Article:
But here’s the Heart Foundation’s dirty little secret: Your body doesn’t work that way. Indeed, the research consistently and reliably shows that the cholesterol you eat has very little impact on how much cholesterol is in your blood. You see, your body makes cholesterol (lots of it, in fact). Every single day you produce between 1 and 2 grams of it on your own. (That’s 5-10 times the cholesterol in a large egg.)

The interesting twist… when you eat more cholesterol from foods like eggs, your body produces less of it. And when you eat less cholesterol from foods like eggs, your body produces more. That’s because you have a cholesterol “set point.” Think of it like a thermostat that’s largely determined by your genetics, exercise habits, and stress. Funny enough, diet plays a surprisingly small role.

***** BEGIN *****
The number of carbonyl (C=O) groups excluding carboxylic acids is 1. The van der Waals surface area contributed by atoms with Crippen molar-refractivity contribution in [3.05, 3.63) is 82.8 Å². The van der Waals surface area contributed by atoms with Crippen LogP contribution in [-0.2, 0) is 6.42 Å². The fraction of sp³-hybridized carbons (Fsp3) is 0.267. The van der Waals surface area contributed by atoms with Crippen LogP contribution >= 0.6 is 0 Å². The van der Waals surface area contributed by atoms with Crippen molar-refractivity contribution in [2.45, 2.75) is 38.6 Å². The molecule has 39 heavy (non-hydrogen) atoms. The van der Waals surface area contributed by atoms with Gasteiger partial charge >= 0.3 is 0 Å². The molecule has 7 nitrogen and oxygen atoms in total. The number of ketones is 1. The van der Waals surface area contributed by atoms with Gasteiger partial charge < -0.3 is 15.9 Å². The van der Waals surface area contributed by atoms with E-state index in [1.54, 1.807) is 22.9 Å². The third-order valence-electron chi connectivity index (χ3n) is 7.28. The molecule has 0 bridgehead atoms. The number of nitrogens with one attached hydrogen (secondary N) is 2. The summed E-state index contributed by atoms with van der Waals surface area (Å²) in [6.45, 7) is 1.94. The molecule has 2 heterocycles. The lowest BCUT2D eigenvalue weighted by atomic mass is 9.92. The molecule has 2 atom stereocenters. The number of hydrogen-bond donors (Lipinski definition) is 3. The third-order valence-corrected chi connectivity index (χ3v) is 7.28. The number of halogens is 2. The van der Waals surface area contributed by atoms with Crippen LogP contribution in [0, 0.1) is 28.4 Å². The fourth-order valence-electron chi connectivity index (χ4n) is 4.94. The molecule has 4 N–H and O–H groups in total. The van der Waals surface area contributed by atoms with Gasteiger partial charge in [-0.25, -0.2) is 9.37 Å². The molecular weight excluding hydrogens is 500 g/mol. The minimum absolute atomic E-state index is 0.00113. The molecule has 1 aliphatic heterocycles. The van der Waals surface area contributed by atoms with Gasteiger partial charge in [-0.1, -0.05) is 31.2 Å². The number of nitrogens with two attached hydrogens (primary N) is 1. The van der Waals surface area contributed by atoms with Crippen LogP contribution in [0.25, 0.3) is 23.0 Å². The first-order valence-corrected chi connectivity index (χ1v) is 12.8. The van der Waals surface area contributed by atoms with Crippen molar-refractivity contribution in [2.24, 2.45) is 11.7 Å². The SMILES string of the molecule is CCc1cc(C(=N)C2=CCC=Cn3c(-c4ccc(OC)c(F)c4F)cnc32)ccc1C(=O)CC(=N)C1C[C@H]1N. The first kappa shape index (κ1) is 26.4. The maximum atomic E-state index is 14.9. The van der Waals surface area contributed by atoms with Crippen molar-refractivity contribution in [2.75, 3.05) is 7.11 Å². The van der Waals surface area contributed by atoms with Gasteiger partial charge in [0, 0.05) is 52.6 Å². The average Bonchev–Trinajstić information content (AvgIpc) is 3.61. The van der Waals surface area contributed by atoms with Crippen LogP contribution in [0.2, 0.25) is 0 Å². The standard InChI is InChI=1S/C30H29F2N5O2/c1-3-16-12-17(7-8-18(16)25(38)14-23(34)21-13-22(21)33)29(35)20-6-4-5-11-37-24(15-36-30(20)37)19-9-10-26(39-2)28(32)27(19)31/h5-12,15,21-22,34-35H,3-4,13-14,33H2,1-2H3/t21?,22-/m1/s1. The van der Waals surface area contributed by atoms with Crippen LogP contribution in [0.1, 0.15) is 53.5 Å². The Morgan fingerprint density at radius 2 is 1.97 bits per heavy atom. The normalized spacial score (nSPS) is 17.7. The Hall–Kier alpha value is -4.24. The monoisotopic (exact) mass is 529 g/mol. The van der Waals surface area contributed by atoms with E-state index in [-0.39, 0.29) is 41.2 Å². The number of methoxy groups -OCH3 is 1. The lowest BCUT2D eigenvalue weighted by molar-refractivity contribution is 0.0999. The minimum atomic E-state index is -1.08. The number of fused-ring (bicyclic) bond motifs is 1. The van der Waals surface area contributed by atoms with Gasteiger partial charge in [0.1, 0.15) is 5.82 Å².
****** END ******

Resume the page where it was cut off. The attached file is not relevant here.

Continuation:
And here’s another thing… cholesterol isn’t so bad for you anyway. In fact, cholesterol happens to be one of the most important nutrients in your body. It’s in every cell membrane (outer layer). It’s a requirement for growth (in infants and adults). And it’s required for the production of many hormones.

Then why do so many people tell you to avoid eggs?

Simple: egg paranoia has been based on the old assumption that eating the yolks will raise blood cholesterol (and increase your risk for artery and heart disease). And even though the research has disproven the hypothesis – for most of the population – the medical community has been slow to reverse recommendations.